Once we are sufficiently introduced to our main players a more intricate plot emerges that basically serves to make our protagonists race through gypsy camps and radiated badlands to the hidden city where the judges live to figure the whole sorry thing out.
The film has a very nicely realised, desolate, fairly Mad Maxian, slightly stereotypical post-apocalyptic world design to it which, along with the violence and bloodletting, is pleasingly done for real as and where it can be. When there are CGI landscapes or cities they have the intelligence to keep it in the background, the dark or the distance.
It is this design, the plot and the anti-corporate, social commentary (or should that be catharsis) that elevate this film above just a generic, meandering, post apocalyptic, graphic novel inspired case of style over substance.
Sadly where it falls down is in its acting and its attitude. There is a much better film to be made with these elements that isn't so loose, attempting to be humorous and so knowingly a silly grindhouse film. The ideas and plot are almost too good for a throw away B Movie. Their, self confessed, inspiration being the original Death Race 2000 makes sense as it's also a film that doesn't quite work despite the best intentions. However that Bounty Killer got made at all is excellent and please don't think I am disparaging it too much, just that there's always a desire for a film with this cool a backbone to, overall, be bit stronger.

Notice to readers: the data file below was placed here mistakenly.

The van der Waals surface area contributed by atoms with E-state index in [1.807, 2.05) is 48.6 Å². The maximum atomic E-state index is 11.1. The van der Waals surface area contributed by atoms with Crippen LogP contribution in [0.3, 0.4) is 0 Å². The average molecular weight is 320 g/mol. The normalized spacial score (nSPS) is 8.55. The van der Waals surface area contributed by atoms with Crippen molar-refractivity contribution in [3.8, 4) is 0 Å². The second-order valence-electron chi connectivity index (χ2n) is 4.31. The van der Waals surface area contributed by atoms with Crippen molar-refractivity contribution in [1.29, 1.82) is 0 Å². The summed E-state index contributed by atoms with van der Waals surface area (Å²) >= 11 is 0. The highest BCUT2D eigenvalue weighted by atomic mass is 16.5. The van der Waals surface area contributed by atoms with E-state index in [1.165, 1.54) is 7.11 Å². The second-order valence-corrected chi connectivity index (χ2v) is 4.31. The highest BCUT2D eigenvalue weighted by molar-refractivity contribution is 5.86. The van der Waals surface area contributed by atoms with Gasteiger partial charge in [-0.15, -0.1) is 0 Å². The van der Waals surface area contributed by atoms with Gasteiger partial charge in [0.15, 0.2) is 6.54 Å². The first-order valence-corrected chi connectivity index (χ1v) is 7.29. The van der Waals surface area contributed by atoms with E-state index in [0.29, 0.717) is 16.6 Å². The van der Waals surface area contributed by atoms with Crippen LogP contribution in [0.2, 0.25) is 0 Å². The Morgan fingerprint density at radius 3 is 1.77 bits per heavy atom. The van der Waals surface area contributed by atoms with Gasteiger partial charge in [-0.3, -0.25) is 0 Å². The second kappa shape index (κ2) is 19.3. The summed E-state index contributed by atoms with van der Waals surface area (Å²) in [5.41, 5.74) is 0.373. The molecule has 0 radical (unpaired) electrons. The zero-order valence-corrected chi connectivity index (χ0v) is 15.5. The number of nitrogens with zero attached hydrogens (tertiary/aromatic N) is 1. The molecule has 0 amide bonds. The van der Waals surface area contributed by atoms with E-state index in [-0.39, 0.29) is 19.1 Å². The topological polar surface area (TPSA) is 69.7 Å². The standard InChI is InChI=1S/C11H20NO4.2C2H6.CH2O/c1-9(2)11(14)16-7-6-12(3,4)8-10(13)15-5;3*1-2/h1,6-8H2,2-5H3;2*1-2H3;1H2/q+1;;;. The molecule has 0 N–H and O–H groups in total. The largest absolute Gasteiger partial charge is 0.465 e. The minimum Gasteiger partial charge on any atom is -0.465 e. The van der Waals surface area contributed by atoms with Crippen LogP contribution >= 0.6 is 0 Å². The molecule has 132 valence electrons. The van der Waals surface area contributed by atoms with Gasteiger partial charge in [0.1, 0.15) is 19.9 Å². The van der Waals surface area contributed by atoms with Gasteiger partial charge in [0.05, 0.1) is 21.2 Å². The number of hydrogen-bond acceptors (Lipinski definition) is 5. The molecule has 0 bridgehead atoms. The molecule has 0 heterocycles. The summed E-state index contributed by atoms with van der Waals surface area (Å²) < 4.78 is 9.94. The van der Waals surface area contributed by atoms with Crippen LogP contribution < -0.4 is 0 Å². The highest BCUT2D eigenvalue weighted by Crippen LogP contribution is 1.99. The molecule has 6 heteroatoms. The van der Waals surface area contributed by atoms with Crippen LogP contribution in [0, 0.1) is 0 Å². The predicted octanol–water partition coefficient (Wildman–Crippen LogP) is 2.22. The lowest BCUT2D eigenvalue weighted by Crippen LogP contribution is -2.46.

The only other let down is, sadly, the acting. Apart from some delightful cameos from folks as diverse as Kevin McNally, Gary Busey, Beverly D'Angelo and Abraham Benrubi, the main pairing of Marsden and Hardley, that we are meant to be rooting for, is uninspiring at best. Marsden isn't Mad Max, tough guy material at all and no amount of stubble, dusty leathers and guns will convince me otherwise and as for Hardley well his inept, speechifying, panicky sidekick schtick is irritating from the get go and doesn't let up. His one humorous scene was with a mug of moonshine and apart from that he was mostly awful. It's sad that he's the audience surrogate and that so much of the questioning and resolving dialogue is delivered through him.